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Murray sat in his quarters and just stared at the wall. He had been caught completely off guard. This couldn’t be happening to him. It just couldn’t. He never did anything to life, so why should it retaliate against him like this.


A plethora of emotions were running amok in his head. Shock. Denial. Anger. Depression. Surprise. Trauma. Defiance. Annoyance. Irritation. Rage. Fury. Sadness. Misery. Sadness. Frustration. Worry. Anxiety. Nausea. Betrayal.




Murray sat slumped in his bathroom and just stared at the wall. He had been caught completely off guard. This couldn’t be happening to him. It just couldn’t.


But it was.


He felt like he had been punched in the gut, and it wasn’t from the dry heaves. He just wanted to cry from the moment the doctor revealed to him that he was suffering from the effects of delta radiation poisoning. The nausea, vomiting, facial twitches…it was all caused by spending too much time around that warp core.


He thought back to elementary school history, learning of the USS Enterprise’s second five-year mission under Captain Christopher Pike. The Talos incident stood out readily. It was the mission that resulted in the creation of General Order 7. Death to anyone who returns to Talos. Several years later aboard the USS Republic training vessel Pike was severely injured by delta radiation when he saved several cadets after a baffle plate in the ship’s reactor ruptured. He was confined to a wheelchair for the rest of his life, unable to talk or even move; his only method of communication was a panel of lights on his wheelchair that beeped.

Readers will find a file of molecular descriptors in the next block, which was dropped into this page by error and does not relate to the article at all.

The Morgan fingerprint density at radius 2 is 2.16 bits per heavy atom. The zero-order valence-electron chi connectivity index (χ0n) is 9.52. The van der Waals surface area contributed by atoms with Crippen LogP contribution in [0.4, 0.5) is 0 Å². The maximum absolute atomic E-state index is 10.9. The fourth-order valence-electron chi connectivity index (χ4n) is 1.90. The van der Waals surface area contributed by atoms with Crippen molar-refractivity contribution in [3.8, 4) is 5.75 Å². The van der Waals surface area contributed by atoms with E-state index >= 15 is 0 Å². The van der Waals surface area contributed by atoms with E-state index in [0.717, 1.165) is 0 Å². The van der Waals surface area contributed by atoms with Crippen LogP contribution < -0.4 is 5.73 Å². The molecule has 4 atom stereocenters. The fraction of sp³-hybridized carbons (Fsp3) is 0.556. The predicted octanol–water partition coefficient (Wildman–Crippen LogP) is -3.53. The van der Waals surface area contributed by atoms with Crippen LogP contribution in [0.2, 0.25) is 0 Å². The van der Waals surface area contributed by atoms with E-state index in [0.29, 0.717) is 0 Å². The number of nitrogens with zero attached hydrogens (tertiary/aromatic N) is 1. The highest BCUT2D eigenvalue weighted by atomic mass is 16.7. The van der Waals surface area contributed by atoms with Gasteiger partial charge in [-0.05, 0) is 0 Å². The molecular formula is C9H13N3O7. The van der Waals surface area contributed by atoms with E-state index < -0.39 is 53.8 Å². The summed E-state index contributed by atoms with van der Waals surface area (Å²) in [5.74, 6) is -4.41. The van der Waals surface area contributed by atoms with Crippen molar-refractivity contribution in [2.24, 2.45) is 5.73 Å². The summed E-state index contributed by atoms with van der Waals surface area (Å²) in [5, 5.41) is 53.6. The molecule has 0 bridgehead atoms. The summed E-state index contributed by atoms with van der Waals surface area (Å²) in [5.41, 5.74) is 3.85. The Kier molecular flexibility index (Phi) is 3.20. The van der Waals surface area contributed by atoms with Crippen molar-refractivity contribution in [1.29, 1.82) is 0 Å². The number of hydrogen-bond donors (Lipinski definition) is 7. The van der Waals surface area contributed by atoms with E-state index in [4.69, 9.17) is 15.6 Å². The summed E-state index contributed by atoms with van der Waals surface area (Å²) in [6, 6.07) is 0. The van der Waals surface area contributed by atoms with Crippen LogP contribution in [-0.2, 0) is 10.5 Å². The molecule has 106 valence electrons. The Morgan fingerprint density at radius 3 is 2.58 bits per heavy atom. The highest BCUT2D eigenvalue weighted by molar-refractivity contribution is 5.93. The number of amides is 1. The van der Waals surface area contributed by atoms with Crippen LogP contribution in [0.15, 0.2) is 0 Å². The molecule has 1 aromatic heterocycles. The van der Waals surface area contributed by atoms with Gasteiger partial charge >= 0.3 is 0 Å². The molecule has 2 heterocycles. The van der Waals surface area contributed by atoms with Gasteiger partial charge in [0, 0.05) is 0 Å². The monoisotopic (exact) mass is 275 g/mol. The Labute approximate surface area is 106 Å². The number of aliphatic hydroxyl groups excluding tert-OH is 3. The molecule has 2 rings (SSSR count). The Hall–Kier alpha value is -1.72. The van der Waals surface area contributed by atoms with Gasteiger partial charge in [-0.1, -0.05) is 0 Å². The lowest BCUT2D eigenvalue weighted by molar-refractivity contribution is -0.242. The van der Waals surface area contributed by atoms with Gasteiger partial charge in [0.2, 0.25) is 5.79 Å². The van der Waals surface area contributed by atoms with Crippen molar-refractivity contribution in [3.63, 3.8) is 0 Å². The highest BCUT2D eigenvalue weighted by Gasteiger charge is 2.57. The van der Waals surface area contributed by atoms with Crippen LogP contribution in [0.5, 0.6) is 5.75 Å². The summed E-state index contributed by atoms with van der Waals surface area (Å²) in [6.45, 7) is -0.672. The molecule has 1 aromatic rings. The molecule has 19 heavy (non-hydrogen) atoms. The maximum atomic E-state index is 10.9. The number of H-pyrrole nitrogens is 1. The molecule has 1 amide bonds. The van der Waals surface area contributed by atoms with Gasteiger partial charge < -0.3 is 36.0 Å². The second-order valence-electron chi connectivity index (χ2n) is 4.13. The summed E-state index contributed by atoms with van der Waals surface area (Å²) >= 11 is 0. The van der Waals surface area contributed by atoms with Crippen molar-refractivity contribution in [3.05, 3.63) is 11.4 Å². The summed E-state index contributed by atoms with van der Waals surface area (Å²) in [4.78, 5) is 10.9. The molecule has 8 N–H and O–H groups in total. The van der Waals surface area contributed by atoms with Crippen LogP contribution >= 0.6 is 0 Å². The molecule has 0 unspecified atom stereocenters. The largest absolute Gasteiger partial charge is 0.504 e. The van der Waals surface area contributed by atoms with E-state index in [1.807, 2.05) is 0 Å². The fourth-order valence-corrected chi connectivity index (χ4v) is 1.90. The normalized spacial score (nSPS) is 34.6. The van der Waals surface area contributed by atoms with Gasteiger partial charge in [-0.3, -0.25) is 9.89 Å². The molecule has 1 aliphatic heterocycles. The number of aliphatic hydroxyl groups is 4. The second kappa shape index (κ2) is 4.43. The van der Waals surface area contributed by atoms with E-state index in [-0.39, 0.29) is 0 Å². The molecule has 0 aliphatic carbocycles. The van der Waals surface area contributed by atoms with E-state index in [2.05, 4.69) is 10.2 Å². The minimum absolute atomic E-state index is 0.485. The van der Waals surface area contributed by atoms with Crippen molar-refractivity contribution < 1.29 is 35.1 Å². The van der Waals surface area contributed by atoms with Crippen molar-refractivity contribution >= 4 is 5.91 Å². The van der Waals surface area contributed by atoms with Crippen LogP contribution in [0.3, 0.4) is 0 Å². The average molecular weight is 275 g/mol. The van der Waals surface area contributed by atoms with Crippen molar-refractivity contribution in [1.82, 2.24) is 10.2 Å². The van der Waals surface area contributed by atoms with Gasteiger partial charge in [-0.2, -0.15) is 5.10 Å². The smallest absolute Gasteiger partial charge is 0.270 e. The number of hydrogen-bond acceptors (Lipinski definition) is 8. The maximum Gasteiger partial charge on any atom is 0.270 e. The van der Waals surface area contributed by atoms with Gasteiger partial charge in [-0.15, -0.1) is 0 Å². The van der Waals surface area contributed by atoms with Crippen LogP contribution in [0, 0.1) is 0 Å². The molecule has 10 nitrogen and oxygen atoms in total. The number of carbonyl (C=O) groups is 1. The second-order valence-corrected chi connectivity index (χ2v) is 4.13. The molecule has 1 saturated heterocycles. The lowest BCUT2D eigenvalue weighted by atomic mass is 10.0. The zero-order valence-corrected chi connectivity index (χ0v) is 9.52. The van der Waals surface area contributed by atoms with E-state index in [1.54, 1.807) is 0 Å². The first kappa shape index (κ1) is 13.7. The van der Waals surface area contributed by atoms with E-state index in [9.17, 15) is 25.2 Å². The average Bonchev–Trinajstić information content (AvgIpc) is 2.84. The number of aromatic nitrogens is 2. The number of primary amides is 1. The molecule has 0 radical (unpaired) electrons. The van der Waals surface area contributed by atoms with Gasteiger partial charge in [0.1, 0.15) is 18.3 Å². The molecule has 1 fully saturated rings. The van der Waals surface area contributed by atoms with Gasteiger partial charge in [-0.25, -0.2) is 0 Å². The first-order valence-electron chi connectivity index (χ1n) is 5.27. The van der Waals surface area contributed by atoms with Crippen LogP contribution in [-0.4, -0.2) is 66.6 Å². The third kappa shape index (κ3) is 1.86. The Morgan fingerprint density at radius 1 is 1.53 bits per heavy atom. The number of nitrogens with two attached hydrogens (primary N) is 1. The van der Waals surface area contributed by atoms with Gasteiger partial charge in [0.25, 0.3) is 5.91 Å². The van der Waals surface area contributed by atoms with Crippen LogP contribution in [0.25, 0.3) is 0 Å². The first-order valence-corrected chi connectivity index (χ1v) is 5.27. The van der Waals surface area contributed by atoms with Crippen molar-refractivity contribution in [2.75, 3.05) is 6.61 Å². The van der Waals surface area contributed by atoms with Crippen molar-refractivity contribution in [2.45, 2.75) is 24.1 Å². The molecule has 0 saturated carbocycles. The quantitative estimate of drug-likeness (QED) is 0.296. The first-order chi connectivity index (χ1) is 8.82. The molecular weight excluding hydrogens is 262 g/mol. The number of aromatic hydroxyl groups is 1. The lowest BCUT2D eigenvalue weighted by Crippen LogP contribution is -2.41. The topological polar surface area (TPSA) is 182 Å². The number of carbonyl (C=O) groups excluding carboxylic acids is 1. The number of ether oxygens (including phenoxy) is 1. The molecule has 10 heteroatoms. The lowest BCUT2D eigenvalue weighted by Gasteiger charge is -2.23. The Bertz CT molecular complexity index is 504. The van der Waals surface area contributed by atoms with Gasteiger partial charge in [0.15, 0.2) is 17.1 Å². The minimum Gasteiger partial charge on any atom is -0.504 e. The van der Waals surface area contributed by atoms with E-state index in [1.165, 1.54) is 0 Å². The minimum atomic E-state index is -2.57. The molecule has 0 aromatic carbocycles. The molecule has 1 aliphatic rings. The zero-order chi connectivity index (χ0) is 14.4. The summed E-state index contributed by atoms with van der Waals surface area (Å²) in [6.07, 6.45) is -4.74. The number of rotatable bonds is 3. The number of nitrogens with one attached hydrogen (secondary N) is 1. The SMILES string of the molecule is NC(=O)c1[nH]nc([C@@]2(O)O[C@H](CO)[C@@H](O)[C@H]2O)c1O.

Murray decided that he should probably be feeling lucky. His symptoms didn’t seem as if they would pose a serious risk to his body or a life. It could’ve been much worse. He could’ve ended up like Pike, a motionless and essentially mute body. Here the worst that would happen was that he would be his own nightlight and Murray’s for generations to come would be glowing in the dark.


His thoughts then turned to the recent events that led him to where he was today. It was the death of Colonel Weaver that had gotten him his promotion to Chief Engineer. He recalled that he had recently ordered Lieutenant Harris to fit whatever coverings he could over the exposed EPS conduits; he didn’t want to end up barbecued like Weaver. And here it was the warp core he had needed to worry about. Oh, the irony.


As the emotions started to build up inside him again Murray curled up on the floor of his bathroom and cried himself to sleep.

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